IOV or Server Input – Output Virtualization is a technology that enables the Input/Output Interface components like NIC/HBA to be removed from physical servers and consolidated using a separate device. Let us look at the need, definition and advantages of IOV/ Input-Output Virtualization, in this article.
With the increasing popularity of Server Virtualization, the following considerations have become important in a Data Center:
* While the hypervisors virtualize every thing in a server including the creation of software emulated virtualized Input/Output components, the I/O Virtualization is done at the software level which might result in a significant overhead to the Server CPU.
* Since multiple VM’s (Virtual Machines) run in each server, there comes a point where the existing I/O Components are not sufficient and hence newer ones are added. But the total number of new IO interfaces that can be added are limited, in any server.
* Some critical applications might require the allocation of specific I/O ports to individual VM’s. But with a large number of VM’s in a server, scaling the IO Components for this scenario might be difficult.
What is IOV / Input – Output Virtualization?
Input – Output Virtualization seperates the physical I/O interfaces from multiple servers and consolidates these interfaces using a separate I/O Appliance.
I/O refers to Input/Output components and interfaces which enable a CPU to communicate with other systems outside the server. There are two common I/O interfaces – The Network Interface Card (NIC) used for networking and Host Bus Adapter (HBA) used for storage.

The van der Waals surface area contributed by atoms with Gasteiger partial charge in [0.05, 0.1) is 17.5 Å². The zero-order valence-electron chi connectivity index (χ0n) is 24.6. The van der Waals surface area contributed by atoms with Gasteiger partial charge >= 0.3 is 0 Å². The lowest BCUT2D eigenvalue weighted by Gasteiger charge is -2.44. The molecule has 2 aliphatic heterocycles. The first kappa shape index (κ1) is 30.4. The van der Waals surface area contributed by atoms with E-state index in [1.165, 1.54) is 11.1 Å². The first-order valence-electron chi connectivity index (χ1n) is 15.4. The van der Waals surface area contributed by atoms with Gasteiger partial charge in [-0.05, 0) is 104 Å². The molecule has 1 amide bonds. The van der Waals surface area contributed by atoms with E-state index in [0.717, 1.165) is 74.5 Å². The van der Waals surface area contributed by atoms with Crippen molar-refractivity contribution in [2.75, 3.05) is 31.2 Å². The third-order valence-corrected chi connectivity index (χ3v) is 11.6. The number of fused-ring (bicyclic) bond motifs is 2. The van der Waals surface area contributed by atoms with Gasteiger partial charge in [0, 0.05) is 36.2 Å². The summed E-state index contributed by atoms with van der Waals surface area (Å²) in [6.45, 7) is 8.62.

A minimum number of high bandwidth links go from the Server to the I/O Virtualization (IOV) appliance. Some IOV vendors extend the PCI express bus to the IOV Device but others provide high speed (10 GE) Ethernet or Infiniband links. In the IOV appliance, multiple NIC and HBA adapters are placed and connected with Networking/ Storage systems respectively.
Even though Each Server / Each VM is allocated with certain number of NIC/HBA adapters in the same IOV appliance, they can be completely isolated from each other.
What are the advantages of Input – Output Virtualization (IOV)?
- Servers become more compact due to the removal of multiple I/O components from it.
- Most of the servers have many unused I/O components but now, the I/O requirements for servers can be right sized.
- Since I/O components are shared across many servers, total number of I/O components comes down and so does the amount of associated cables, power, etc.
- Virtual server modules are created in each server and the server thinks that it is connecting to physical I/O modules. So, there is no change in management software.
- New I/O interfaces can be allocated (connected/ disconnected) dynamically, whenever required.
- PCI-SIG group has defined a standard for IOV and if multiple vendors follow the same, the coordination between different components would be simplified.
Well, since individual vendors implement their own I/O Virtualization solutions, more often than not the IOV solution requires modified adapters, modifications in virtualization software, a separate IOV management software, hardware drivers, etc.
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